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Brigham Young Students Protest Harsh Punishments

They want a more compassionate honor code
By Rob Quinn,  Newser Staff
Posted Apr 17, 2019 3:27 AM CDT
Brigham Young Students Protest Harsh Punishments
Tyler Slade and Zoe Calcote stand for a moment of silence, as the they gather on the campus of Brigham Young University, with hundreds of BYU students at a rally to oppose how the school's Honor Code Office investigates and disciplines students, Friday, April 12, 2019, in Provo, Utah.   (Rick Egan/The Salt Lake Tribune via AP)

(Newser) – "God forgives me, why can't you?" chanted hundreds of students at a rare protest at the Mormon-owned Brigham Young University on Friday. The protesters were calling for changes to the school's famously strict honor code system, which bans beards, piercings, drinking coffee, and premarital sex, among other things. Many students at the Utah university say that while they don't disagree with the contents of the code, which they are required to sign to attend classes, punishments are far too strict and university administrators have created a "climate of snitching and tattling," NPR reports. Some say victims of sexual assault are still being punished, despite changes to the system made after protests in 2016. The university's honor code office investigates alleged violations and issues punishments.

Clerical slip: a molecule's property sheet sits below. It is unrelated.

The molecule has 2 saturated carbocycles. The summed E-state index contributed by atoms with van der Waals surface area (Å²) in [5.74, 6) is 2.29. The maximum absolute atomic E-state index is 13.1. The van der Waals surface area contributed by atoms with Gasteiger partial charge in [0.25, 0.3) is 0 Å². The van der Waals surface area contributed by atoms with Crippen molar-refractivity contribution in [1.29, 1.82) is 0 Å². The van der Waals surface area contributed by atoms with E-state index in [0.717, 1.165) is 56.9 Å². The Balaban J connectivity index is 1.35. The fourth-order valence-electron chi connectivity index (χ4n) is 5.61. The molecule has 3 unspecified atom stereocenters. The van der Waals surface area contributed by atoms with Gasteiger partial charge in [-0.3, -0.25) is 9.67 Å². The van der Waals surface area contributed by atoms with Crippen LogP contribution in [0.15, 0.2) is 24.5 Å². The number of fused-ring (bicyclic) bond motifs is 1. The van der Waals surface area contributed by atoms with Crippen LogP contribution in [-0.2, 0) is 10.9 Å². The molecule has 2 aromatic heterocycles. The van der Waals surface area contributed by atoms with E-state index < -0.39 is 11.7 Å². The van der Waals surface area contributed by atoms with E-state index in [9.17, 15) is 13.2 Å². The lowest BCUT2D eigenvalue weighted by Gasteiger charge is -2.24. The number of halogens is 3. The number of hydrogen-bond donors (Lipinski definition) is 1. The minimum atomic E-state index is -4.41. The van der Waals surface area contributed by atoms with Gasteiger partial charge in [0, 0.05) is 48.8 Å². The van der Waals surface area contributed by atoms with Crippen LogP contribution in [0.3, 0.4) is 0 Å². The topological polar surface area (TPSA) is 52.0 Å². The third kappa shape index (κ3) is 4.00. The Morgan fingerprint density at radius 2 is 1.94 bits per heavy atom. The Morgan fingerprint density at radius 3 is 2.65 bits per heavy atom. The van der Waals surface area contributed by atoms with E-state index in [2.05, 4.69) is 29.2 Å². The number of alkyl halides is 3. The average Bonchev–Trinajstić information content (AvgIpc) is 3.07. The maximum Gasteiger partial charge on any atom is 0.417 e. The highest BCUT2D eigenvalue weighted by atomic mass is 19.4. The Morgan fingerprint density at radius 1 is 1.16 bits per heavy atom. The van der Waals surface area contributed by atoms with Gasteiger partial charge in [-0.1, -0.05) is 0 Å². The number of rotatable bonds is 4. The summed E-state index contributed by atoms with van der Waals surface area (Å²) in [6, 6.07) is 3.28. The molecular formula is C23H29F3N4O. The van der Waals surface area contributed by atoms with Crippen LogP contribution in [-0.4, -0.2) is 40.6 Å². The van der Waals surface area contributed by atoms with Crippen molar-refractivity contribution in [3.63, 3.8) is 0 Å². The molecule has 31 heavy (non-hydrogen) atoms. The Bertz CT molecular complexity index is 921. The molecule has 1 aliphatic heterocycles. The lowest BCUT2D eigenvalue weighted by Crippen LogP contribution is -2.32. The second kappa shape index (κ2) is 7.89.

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Former student Sidney Draughon, 24, says she was put on probation and failed to graduate on time after officials decided she had worn indecent clothing in a vacation photo and an ex-boyfriend confessed they had engaged in "sexual touching," the New York Times reports. Hundreds of other students have shared similar stories on her "Honor Code Stories" Instagram page, which says it supports "positive change within BYU's Honor Code Office." Honor code office director Kevin Utt said last week that punishments for violating the code are "intended to develop students' moral and ethical decision-making." He said only 10 to 15 students are expelled each year for transgressions, with others receiving lesser punishments. (In 2017, BYU ended a 60-year ban on the sale of caffeinated soft drinks.)

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